Nigerian filmmaker and actor, Samuel Oniyitan, is one of Nollywood’s finest players with over 20 movies in his kitty.
He recently rounded up the shoot of his new tragicomedy movie titled ‘Abeke’ in Abeokuta, Ogun State.
The film features A-list actors like Toyin Abraham and Yinka Quadri. In this interview, he tells PREMIUM TIMES the inspiration behind the film.
PT: What’s is your new ‘Abeke’ film all about?
Samuel: Abeke revolves around a love triangle that takes us back to the late ‘70s. There’s a beautiful lady called Abeke who comes from a wealthy family. Her father is a cocoa merchant.
There are two men in the picture: Fayele, a handsome, humble but poor primary school teacher who falls in love with Abeke and then Aderoju, the handsome, rich and arrogant timber seller, who also loves Abeke.
However, Abeke falls in love with Fayele, the poor teacher but another lady is also in love with him. Abeke is a blend of romance, drama and tragicomedy.
PT: How did you fund this project?
Samuel: Abeke is self-funded and as you know, it certainly hasn’t been easy. Besides filmmaking, I also consult for local and international companies leveraging on my marketing experience in terms of consumer insight to boost sales.
We’ve spent about N15 million on the film and we’re still incurring more expenses. We shot the movie using Red Dragon camera.
Abeke, which is 80 per cent in English and 20 per cent Yoruba, parades top notch cast such as Wole Ojo, Kehinde Bankole, Toyin Abraham Aimakhu, Akin Lewis, Yinka Quadri, Peter Fatomilola, and my humble self.
PT: Where was the movie shot?
Samuel: The film is set in the late 1970’s and the ancient town of Abeokuta provided that exact scenery and set that we need to make the timeline realistic. You won’t find such in Lagos and even in Badagry.
PT: What is the inspiration behind the film?
Samuel: Abeke is so endearing to me because it’s my first major work. I got the story and precise cast in a dream.
One day, I was lying on the couch while listening to a Yoruba song relating to Abeke and slept off. In the dream, I saw what the movie was about including actors who played the roles. When I woke up, I quickly wrote down all I had seen.
I then called my project coordinator, Moses Adeyemo, and told him about the revelation. He advised me to narrate what I had seen in the dream to a script writer, which I did.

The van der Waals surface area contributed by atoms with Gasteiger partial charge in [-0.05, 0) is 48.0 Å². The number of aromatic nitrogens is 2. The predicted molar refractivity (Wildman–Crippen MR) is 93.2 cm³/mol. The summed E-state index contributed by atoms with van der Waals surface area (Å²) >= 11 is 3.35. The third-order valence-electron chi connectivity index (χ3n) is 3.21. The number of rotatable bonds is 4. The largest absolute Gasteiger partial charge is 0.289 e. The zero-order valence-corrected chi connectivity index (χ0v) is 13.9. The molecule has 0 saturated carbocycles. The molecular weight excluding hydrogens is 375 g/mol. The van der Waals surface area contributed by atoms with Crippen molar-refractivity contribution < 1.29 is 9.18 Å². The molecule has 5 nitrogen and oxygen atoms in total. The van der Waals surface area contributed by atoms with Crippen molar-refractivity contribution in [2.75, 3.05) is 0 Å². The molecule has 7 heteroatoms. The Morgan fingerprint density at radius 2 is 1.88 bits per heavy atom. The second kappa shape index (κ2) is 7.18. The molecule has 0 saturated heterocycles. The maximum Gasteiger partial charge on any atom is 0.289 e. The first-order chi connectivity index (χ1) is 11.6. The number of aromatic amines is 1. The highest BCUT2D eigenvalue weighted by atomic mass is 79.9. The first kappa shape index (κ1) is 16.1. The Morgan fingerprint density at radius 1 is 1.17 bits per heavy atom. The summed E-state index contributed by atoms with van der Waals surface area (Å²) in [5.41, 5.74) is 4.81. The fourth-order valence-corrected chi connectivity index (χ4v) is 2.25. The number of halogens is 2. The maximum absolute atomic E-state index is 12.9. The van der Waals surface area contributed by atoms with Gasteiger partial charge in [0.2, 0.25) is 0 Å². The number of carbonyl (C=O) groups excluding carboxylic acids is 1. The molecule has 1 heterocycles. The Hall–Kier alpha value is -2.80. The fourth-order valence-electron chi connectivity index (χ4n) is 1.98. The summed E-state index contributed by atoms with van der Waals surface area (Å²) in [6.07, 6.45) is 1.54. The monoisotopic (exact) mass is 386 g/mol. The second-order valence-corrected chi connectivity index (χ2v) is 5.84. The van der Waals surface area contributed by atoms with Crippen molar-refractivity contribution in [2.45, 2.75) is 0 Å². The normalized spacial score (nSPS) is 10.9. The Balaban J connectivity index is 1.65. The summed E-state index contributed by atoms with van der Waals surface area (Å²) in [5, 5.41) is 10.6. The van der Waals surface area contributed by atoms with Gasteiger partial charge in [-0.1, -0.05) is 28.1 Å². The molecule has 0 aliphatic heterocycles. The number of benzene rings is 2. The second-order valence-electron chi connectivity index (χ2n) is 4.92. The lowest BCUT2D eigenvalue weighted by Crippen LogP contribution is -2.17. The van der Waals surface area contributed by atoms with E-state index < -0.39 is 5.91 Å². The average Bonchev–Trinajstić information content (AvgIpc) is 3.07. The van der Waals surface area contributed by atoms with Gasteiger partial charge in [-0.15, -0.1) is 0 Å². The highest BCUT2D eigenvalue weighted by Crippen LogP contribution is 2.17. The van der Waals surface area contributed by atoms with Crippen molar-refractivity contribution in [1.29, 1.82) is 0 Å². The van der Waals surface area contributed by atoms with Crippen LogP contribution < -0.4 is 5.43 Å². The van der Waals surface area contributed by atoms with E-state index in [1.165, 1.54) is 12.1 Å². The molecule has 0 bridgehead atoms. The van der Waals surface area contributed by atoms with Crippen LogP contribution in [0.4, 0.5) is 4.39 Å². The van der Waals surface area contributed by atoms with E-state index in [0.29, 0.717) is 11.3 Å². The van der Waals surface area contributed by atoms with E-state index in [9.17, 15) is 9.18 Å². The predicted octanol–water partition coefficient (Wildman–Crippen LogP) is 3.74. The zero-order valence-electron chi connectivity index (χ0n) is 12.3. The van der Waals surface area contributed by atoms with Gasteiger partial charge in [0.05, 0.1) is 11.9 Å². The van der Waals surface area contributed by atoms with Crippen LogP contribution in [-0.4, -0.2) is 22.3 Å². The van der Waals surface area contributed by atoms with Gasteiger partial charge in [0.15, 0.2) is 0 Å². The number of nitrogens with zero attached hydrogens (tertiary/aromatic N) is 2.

When he was done writing, everyone who read it wanted to be a part of it, because it was unique, strange and a potential award winning movie. Dreams are powerful and being privileged to have seen the movie in my dream makes it special to me.
PT: You hinted earlier that you once left Nollywood. Why did you take the decision?
Samuel: I was involved in the movie industry say about 21 years ago but left and returned two years ago. Within the space of two years, I have featured in more than 15 movies, turned down some roles and produced a couple of movies as well.
Among the 15, I played the lead role in about five of them. After leaving secondary school, I went into acting fully and landed a role in Super Story but it wasn’t a major role.
The situation in the country was not encouraging because nobody knew me and I needed money to feed myself and pay bills. I felt I was wasting my time going for rehearsals especially since money wasn’t coming in.
So I decided to go to school and made up my mind that when I had money I would return to the Industry I loved and had passion for, which I did two years ago.
PT: What movies have you starred in since your return?
Samuel: I featured in ‘Impulse’ which was directed by Rotimi Raji, The Snatch, where I played officer Obi, ‘Adura’ by Ajani, Ase, My PA, Desert, among others.
PT: How has your background in marketing come in handy so far?
Samuel: Nothing good comes easy but being a consumer insight personnel, I understand the dynamics of marketing.
I have put my experience into good use in the movie terrain and working hard to market my brand. Having a good understanding of how the industry works has really helped particularly with the crop of experienced professionals I have in my team as well.
I don’t compromise quality because I believe what is worth doing is worth doing well. I remember when I wanted to produce a Yoruba movie, my project coordinator said N600,000 would get it done.
However, because I wanted something a lot better, we produced it for N1.6million. When we were done with the job, word spread in the industry about its good quality.
PT: How do you combine being a consultant and a filmmaker?
Samuel: It has not been easy combining both because one will suffer for the other. Now I’m busy with my production, that’s why I’m not on another producer’s set acting.
My acting schedule, which has been fixed till the end of February 2019 will kick off shortly. This makes it difficult to consult but to solve the problem, I thankfully have a team I work with who have been engaging brands on my behalf. However I come in when my expertise is needed to deliver the goods.
PT: Are there plans for a cinema release?
Samuel: Yes. Abeke will be shown in cinemas in and outside of Nigeria in 2019 and my team and I are also working on having it on Netflix. It will also make the local and International film festivals circuit
PT: What’s next after Abeke?
Samuel: We have a soap that will happen early next year called Tender Lines and after that another beautiful story titled “The Journey”. That’s still under wraps for now.
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